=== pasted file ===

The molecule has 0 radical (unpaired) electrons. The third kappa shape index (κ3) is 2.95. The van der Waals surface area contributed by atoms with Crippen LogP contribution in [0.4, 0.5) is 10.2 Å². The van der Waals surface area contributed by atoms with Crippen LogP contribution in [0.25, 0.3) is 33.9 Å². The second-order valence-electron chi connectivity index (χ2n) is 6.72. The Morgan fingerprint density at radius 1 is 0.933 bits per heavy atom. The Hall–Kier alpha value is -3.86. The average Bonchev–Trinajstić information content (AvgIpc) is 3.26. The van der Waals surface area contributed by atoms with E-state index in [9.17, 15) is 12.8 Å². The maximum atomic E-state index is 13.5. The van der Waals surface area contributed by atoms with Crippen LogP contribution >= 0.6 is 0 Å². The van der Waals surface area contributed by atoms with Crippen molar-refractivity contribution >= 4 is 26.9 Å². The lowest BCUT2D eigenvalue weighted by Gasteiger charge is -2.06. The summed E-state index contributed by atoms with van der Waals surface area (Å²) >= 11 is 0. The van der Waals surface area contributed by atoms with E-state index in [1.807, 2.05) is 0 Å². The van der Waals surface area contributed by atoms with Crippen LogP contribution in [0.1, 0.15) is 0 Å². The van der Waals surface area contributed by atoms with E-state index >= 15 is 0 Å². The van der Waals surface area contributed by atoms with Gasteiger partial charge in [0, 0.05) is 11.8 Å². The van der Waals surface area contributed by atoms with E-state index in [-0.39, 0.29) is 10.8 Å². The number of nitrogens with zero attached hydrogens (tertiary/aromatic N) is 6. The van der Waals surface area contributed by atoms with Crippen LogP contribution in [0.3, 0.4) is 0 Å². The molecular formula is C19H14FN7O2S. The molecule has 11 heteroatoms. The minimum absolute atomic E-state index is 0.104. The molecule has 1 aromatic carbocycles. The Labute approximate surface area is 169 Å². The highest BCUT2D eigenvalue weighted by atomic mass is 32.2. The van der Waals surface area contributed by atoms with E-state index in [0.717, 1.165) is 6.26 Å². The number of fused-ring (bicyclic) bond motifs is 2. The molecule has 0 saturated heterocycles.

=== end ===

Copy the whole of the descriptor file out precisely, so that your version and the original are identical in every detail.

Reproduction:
The molecule has 0 radical (unpaired) electrons. The third kappa shape index (κ3) is 2.95. The van der Waals surface area contributed by atoms with Crippen LogP contribution in [0.4, 0.5) is 10.2 Å². The van der Waals surface area contributed by atoms with Crippen LogP contribution in [0.25, 0.3) is 33.9 Å². The second-order valence-electron chi connectivity index (χ2n) is 6.72. The Morgan fingerprint density at radius 1 is 0.933 bits per heavy atom. The Hall–Kier alpha value is -3.86. The average Bonchev–Trinajstić information content (AvgIpc) is 3.26. The van der Waals surface area contributed by atoms with E-state index in [9.17, 15) is 12.8 Å². The maximum atomic E-state index is 13.5. The van der Waals surface area contributed by atoms with Crippen LogP contribution >= 0.6 is 0 Å². The van der Waals surface area contributed by atoms with Crippen molar-refractivity contribution >= 4 is 26.9 Å². The lowest BCUT2D eigenvalue weighted by Gasteiger charge is -2.06. The summed E-state index contributed by atoms with van der Waals surface area (Å²) >= 11 is 0. The van der Waals surface area contributed by atoms with E-state index in [1.807, 2.05) is 0 Å². The van der Waals surface area contributed by atoms with Crippen LogP contribution in [0.1, 0.15) is 0 Å². The van der Waals surface area contributed by atoms with E-state index >= 15 is 0 Å². The van der Waals surface area contributed by atoms with Gasteiger partial charge in [0, 0.05) is 11.8 Å². The van der Waals surface area contributed by atoms with E-state index in [-0.39, 0.29) is 10.8 Å². The number of nitrogens with zero attached hydrogens (tertiary/aromatic N) is 6. The van der Waals surface area contributed by atoms with Crippen LogP contribution in [0.3, 0.4) is 0 Å². The molecular formula is C19H14FN7O2S. The molecule has 11 heteroatoms. The minimum absolute atomic E-state index is 0.104. The molecule has 1 aromatic carbocycles. The Labute approximate surface area is 169 Å². The highest BCUT2D eigenvalue weighted by atomic mass is 32.2. The van der Waals surface area contributed by atoms with E-state index in [0.717, 1.165) is 6.26 Å². The number of fused-ring (bicyclic) bond motifs is 2. The molecule has 0 saturated heterocycles.